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Pathways to Discovery: Winter 2012

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UChicago Researchers Inspire High Schoolers to Pursue Science Careers

Researchers make the breakthroughs that doctors need to do their work. ... It was an experience I'll never forget.
Stefan Kunovac

This summer, a select group of high school students were part of a unique experience. For 8 weeks, they were in research labs, working side by side with UChicago scientists.

The American Cancer Society, Illinois Division, selected about 30 Illinois high school students to participate in its 9th Annual Summer High School Research Program. The program seeks to illuminate the field of cancer research for young potential scientists.

Four UCCCC members were among eight UChicago faculty members who mentored students in their research labs. The four were Maryellen Giger, PhD, professor of radiology, Patrick La Riviere, PhD, assistant professor of radiology, Donald Vander
Griend, PhD, assistant professor of surgery, and Samuel Volchenboum, MD, PhD, MS, assistant professor of pediatrics.

"My most meaningful experience as a young scientist was my first time in a lab, so it's fun for me to be in the position now with my own lab to inspire other people to become scientists," said Dr. Vander Griend, who is also director of Urological Stem Cell Research.

Dr. Vander Griend was paired with Stefan Kunovac, who is now a senior at William Howard Taft High School on Chicago's North Side. Kunovac learned about the opportunity through his school's website, and he skipped his family's annual trip to Yugoslavia so he could spend his summer learning in a top academic research facility.

Pursuing Progress in Prostate Cancer
Understanding the molecular events leading to prostate carcinogenesis is critical to developing new therapies to prevent and treat the disease. Through a process called DNA methylation, cells permanently turn off specific genes. Changes in methylation often occur with cancer, resulting in re-expression of genes normally not expressed. Dr. Vander Griend was awarded a Career Development Award from the National Cancer Institute's Specialized Program of Research Excellence (SPORE) in Prostate Cancer grant, which includes Northwestern University and UChicago, to learn more about gene expression patterns in prostate cancer stem cells.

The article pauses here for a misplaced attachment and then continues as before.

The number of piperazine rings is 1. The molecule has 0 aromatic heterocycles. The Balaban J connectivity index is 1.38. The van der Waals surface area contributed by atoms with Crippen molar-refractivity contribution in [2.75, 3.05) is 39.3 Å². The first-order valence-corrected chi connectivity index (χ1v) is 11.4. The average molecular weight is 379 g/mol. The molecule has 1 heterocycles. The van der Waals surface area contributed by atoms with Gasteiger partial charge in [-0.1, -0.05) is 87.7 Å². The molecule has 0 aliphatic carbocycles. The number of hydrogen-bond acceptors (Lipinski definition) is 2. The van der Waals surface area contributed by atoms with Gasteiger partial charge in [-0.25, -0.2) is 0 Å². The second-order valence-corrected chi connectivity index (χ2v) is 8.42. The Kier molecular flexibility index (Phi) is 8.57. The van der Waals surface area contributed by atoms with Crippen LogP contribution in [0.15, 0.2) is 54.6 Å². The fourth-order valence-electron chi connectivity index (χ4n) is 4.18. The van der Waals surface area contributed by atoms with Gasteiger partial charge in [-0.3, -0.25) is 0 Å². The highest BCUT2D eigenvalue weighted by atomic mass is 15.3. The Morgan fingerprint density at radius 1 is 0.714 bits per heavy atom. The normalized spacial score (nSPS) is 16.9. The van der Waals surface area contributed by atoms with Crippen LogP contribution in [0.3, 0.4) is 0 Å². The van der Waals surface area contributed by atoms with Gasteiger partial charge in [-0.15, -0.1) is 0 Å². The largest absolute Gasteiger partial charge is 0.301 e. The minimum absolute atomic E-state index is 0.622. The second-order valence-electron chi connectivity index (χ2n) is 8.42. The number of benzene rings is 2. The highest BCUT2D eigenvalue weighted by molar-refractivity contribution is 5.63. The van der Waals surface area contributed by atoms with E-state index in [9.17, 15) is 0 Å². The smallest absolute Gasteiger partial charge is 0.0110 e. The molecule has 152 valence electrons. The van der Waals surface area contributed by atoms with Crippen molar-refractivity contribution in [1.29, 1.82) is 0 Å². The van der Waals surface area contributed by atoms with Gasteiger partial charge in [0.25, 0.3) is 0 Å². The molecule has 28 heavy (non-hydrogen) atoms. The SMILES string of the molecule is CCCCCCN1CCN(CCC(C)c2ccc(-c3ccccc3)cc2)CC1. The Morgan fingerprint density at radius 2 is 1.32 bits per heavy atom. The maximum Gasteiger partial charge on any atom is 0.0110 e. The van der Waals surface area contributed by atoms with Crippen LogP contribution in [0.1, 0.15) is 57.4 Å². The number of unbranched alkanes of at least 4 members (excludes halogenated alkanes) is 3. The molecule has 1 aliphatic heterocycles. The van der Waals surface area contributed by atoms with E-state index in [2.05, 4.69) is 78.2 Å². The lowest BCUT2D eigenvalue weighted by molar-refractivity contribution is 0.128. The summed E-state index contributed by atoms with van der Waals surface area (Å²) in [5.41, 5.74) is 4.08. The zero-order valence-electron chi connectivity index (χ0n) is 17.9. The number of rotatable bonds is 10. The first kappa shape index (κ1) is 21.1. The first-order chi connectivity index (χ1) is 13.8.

This summer, Kunovac assisted with an ongoing research project to develop a method to detect gene methylation in these cells. He used techniques, such as bisulfite conversion and polymerase chain reaction (PCR), to investigate whether methylation was a factor in how these genes were turned back on. Others in Dr. Vander Griend's lab are continuing the work.

"After a decade of thinking about genes and cells, it was really neat to see someone come in and learn about them," Dr. Vander Griend said. "His curiosity was refreshing."

Kunovac's time in the lab allowed him to gain hands-on research skills, while building critical thinking abilities. In addition to his project, he participated in weekly seminars and observed and helped with other research tasks, including animal dissection.

Lessons Learned
Inspired by TV medical dramas such as "House, M.D." and "Grey's Anatomy," Kunovac knew he wanted to attend medical school after graduation; however, his summer in the lab showed him a side of science that is not commonly shown on TV.

"Researchers make the breakthroughs that doctors need to do their work, so that's pretty cool," he said. Kunovac said he is considering earning a PhD and wants to learn more about neuroscience."I learned so much about science here," he said. "It was an experience I'll never forget."

 

high schooler in lab prostate cancer

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